When Washington Redskins Coach Joe Gibbs took his first steps toward forming a NASCAR team in 1991, he turned to champion team owner Rick Hendrick for stock-car racing expertise. Fourteen years later and on track to win its third NASCAR championship, Joe Gibbs Racing is extending the same favor to another fledgling team: This one owned by former Dallas Cowboys quarterbacks Troy Aikman and Roger Staubach.

Amid much fanfare at Texas Motor Speedway Thursday, Hall of Fame Racing, as the Aikman-Staubach stock-car partnership is known, announced that NASCAR veteran Terry Labonte and Tony Raines would split driving duties for the team's inaugural season in 2006 in Chevrolets and engines built by Joe Gibbs Racing. Labonte will drive the first five races of the season in the No. 96 Chevrolet, as well as the two road-course races; Raines will drive the rest. The announcement was made by Bill Saunders, the team's managing partner.

"There are a lot of connections there," said J.D. Gibbs, president of Joe Gibbs Racing. "We figured that since they were retired Cowboys, it was okay. But it is funny; they tried to kill each other for years, and now they're going to team up on some stuff."

Though Aikman and Staubach may have led charmed lives calling the shots in the NFL, they likely will face a tougher time as rookies on NASCAR's top circuit. The first challenge will be qualifying for all 36 races. As a new team, Hall of Fame Racing won't have any provisional starting spots in 2006 (under NASCAR rules, provisional starts are awarded based on teams' performances the previous year), so its driver must earn his spot in each week's race based strictly on speed. A subpar engine, sloppy qualifying lap or crash during time trials won't get it done.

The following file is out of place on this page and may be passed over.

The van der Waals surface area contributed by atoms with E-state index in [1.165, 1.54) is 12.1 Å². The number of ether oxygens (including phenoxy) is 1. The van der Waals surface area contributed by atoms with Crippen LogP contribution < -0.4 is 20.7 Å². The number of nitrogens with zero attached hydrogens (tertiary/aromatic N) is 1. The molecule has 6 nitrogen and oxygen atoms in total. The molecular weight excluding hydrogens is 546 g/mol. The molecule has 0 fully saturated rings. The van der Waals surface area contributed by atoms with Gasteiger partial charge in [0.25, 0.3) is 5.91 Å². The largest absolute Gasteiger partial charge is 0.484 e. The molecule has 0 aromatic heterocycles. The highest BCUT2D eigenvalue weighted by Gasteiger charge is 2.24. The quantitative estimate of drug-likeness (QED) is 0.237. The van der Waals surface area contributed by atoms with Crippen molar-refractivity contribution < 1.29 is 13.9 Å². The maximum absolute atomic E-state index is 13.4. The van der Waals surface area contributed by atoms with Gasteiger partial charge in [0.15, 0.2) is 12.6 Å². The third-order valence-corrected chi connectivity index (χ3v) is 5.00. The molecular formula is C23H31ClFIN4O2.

"To think about a new car owner, a driver, a new driver so to speak, all new, new, new, and have to make all the races early, things like that, it just is a huge uphill feat," Rusty Wallace said. "I wish them all the luck, but it's going to be a tough one."

Dallas-based Texas Instruments will bankroll the operation. Joe Gibbs Racing will supply its 800-horsepower engines, several cars and technological insight, according to J.D. Gibbs. Texas Instruments, in turn, will join Joe Gibbs Racing in some joint marketing efforts.

"I think it's good for NASCAR to get some new teams in the sport," J.D. Gibbs said. "It's a big growing curve and a hard business. But if they're willing to put the effort into it, we'll kind of partner with them. At least we can tell them a lot of what not to do."